Step Five: Remove the shift cable support bracket [SC DIY 011]. There are three bolts to remove and you will need a swivel and a 12" extension.

Step Six: Disconnect the hydraulic tube [SC DIY 011A].

TECHNICAL NOTE: You will need cap the hydraulic line after you disconnect it or your brake fluid will drain out.

You will need some rags/paper towels to catch the fluid that come out of the tube and slave cylinder when disconnect the tube. Using needle nose pliers pull the retaining clip [SC DIY 011B] from the slave cylinder. Disconnect the hydraulic hose and cap it off [SC DIY 011C]; which shows you what I did to cap the hydraulic line.

Step Seven: Remove the Slave Cylinder [SC DIY 012]. Remove bolts (#1 & #2)

TECHNICAL NOTE: The slave cylinder is spring loaded so be careful when removing the bolts. Also the tip of the "New" Slave Cylinder Plunger must be lubricated with Lithium Grease.

You are done!!!! :D

Although assembly is the reverse of removal the slave cylinder must be bleed before it will work properly; see the next post.
 

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No NB Yellow Trifecta :(
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5,634 Posts
Discussion Starter #4 (Edited)
Step Eight: Reassemble ...

Step Nine: Bleed Clutch Slave Cylinder [SC DIY 014]. Remove the bleed valve cap [SC DIY 015] and attach a (I used vacuum hose) rubber hose (16" or 40 cm) so that it drains under the car [SC DIY 016 & 017]. Put a plastic container under the hose to catch the bled brake fluid [SC DIY 016]. I used a water bottle.

TECHNICAL NOTE: Bleeding the Master/Slave Cylinder(s) can be a pain staking process and there are a few different methods to get it done, the steps noted in this DIY are from the Bentley Manual; however this Audi Link has some other ways that you can bleed the system. If at any time during this procedure the clutch peddle goes to the floor and stays there, this may be an indication that your Clutch Master Cylinder may be bad. If during this process you cannot get the recommended amount of fluid to bleed, which is what happened to me; your Clutch Master Cylinder is bad. :(

Bleeding the slave cylinder requires two people and is a two step process. The first bleed is to drain 100 cm or 3.4 oz. The second bleed is to drain 50 cm or 1.7 oz. The water bottle in pic [SC DIY 018] shows you the amount of fluid you need. The Black Line is the 100 cm or 3.4 oz mark and the Blue Line is the 50 cm or 1.7 oz mark.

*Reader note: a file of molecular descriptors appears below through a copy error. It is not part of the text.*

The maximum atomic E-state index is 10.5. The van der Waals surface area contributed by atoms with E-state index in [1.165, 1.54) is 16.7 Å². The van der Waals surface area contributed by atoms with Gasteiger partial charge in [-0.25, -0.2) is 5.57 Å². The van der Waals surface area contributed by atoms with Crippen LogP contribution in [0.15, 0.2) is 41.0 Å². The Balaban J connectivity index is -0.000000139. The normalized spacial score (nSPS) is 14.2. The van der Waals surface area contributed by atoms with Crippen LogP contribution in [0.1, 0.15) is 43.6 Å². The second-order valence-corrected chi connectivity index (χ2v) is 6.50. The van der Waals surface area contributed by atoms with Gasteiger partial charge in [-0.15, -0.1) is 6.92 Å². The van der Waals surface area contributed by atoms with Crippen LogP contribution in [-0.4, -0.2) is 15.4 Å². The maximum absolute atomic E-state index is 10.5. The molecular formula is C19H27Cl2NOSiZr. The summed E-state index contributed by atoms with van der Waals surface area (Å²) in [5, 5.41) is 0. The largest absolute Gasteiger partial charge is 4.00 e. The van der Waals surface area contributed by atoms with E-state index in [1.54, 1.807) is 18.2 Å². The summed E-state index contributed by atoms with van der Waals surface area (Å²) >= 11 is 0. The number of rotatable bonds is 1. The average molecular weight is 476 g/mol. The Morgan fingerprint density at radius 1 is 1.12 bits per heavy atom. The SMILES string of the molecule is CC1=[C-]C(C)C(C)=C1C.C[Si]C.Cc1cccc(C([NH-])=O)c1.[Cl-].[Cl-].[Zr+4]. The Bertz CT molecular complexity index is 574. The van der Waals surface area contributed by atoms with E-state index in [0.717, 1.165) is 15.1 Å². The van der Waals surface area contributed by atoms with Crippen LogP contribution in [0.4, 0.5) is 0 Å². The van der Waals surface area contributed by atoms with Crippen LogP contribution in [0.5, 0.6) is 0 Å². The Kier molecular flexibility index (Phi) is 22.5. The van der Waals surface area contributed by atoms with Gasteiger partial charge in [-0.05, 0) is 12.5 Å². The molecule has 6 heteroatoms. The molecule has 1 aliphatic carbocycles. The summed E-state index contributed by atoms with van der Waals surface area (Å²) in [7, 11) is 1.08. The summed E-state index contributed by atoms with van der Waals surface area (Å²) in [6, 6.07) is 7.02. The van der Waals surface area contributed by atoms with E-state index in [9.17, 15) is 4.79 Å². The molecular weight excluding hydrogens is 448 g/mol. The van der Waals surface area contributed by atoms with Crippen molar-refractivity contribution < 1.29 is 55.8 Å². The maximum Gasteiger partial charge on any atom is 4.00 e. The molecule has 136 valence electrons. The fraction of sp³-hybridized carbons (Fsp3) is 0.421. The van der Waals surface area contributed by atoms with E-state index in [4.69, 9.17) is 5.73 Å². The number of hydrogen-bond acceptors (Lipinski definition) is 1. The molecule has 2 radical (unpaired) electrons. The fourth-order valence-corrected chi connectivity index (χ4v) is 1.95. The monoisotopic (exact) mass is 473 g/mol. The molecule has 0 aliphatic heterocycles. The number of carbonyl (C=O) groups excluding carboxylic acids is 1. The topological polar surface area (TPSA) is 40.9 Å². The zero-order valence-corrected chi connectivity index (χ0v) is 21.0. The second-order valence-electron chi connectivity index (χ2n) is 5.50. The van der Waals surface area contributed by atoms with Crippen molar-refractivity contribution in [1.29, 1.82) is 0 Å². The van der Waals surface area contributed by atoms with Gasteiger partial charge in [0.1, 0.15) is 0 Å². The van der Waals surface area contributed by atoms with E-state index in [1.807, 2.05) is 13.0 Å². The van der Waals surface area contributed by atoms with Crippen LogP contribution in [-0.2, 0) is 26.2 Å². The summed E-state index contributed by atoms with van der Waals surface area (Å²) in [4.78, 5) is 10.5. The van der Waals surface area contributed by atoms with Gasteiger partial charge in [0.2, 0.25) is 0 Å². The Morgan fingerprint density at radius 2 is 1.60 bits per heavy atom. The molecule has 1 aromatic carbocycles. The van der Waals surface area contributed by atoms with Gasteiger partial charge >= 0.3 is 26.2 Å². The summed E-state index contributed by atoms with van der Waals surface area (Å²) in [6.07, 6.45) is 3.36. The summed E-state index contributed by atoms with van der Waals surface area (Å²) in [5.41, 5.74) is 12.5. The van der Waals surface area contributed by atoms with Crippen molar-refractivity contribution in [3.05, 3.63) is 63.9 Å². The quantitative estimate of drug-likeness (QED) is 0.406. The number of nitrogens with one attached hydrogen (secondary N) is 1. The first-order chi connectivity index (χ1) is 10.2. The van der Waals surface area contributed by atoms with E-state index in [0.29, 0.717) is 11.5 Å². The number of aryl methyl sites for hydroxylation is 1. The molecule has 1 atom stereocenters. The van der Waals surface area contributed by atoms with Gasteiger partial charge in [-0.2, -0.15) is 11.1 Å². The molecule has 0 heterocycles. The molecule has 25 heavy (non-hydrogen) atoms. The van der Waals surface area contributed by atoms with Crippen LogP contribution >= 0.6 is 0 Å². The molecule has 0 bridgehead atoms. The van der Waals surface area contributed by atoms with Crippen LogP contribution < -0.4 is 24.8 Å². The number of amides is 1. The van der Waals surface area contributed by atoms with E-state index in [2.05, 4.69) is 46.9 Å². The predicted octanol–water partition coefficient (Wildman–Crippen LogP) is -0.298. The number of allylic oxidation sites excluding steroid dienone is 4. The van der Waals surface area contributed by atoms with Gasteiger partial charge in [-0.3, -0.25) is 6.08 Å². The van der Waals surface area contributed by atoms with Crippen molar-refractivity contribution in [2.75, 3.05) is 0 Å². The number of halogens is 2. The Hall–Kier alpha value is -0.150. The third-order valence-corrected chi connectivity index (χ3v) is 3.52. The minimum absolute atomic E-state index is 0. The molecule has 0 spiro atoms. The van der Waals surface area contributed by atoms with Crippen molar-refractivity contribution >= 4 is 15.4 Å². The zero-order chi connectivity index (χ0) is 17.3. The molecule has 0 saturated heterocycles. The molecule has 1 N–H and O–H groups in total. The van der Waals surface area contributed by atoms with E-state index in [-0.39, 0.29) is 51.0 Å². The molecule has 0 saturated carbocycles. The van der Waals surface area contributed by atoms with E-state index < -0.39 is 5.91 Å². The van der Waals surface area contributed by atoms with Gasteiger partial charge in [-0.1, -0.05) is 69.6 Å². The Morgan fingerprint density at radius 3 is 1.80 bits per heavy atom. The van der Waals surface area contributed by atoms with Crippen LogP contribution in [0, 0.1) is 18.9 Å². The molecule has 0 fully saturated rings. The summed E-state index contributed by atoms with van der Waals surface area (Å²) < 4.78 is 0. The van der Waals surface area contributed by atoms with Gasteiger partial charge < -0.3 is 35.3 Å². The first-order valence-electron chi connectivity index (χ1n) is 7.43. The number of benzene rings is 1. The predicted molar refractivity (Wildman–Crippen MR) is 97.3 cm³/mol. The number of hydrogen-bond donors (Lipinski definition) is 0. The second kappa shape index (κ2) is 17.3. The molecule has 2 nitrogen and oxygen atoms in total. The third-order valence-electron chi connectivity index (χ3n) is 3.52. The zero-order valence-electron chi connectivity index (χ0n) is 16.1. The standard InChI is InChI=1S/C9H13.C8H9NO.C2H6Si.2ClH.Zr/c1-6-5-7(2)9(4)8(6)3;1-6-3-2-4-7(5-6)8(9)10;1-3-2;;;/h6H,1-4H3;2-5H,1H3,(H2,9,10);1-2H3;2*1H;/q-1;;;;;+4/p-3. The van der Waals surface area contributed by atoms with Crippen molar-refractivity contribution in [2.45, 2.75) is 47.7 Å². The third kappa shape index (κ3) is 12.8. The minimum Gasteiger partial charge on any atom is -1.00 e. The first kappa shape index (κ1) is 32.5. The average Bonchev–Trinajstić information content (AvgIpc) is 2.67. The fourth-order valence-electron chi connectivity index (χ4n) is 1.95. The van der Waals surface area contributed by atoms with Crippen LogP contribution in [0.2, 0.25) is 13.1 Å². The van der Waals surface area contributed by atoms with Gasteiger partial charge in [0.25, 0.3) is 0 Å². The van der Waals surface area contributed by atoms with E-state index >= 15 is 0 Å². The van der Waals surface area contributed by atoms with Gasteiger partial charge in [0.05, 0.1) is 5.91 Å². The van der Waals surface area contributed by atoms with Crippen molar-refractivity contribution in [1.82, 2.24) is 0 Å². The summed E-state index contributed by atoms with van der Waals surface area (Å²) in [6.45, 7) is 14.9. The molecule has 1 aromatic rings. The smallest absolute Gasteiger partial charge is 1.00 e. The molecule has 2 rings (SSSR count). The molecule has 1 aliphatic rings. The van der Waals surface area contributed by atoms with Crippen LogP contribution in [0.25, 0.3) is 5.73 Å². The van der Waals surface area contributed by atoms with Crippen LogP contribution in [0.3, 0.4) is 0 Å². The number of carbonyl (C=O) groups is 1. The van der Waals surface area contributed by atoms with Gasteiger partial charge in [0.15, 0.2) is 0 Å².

Bleed Procedure...

1) Pump the clutch pedal 10-15 times. (I did 15) This will pressurize the slave cylinder.
2) Open the bleed valve to release the pressure.
3) Close the bleed valve before all of the pressure is released.

Repeat steps 1, 2 and 3 until you reach the first mark. Empty the bottle or get another one and repeat steps 1, 2 and 3 until you reach the second mark.

Be sure and check the brake fluid reservoir afterwards to make sure that you are within the Min/Max marks.

That is it you are done!!! :D

The amount of fluid the plastic bottle in pic [SC DIY 018] is all I that I could get to bleed after four bleeding attempts; all it did was make spitting sounds. And the clutch pedal did go to the floor and stay their, twice and I used my hand to pull it back up. When it did the third time :banghead: I confirmed what I was trying to ignore.
 

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Awesome

These directions were awesome! We have no car experience, either. We get all the way to end, just to find out it's the master cylinder. Onto your next directions.
 

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Different slave cylinders

Thanks for this DIY - it will be very useful as I'm about to do this work on my 2004 NBC TDi.

I notice that the stock slave cylinder in the photo in your first post is different from the slave cylinder photographed in later posts. This is because there are (at least) two different slave cylinders, depending on your transmission.

Mine is transmission code BES, but that's not enough information to order the correct replacement slave cylinder. That depends on whether the PR sticker has code 0EJ (which means MQ250 transmission) or 0EM (which means MQ200 transmission).

Hope this information is useful to somebody...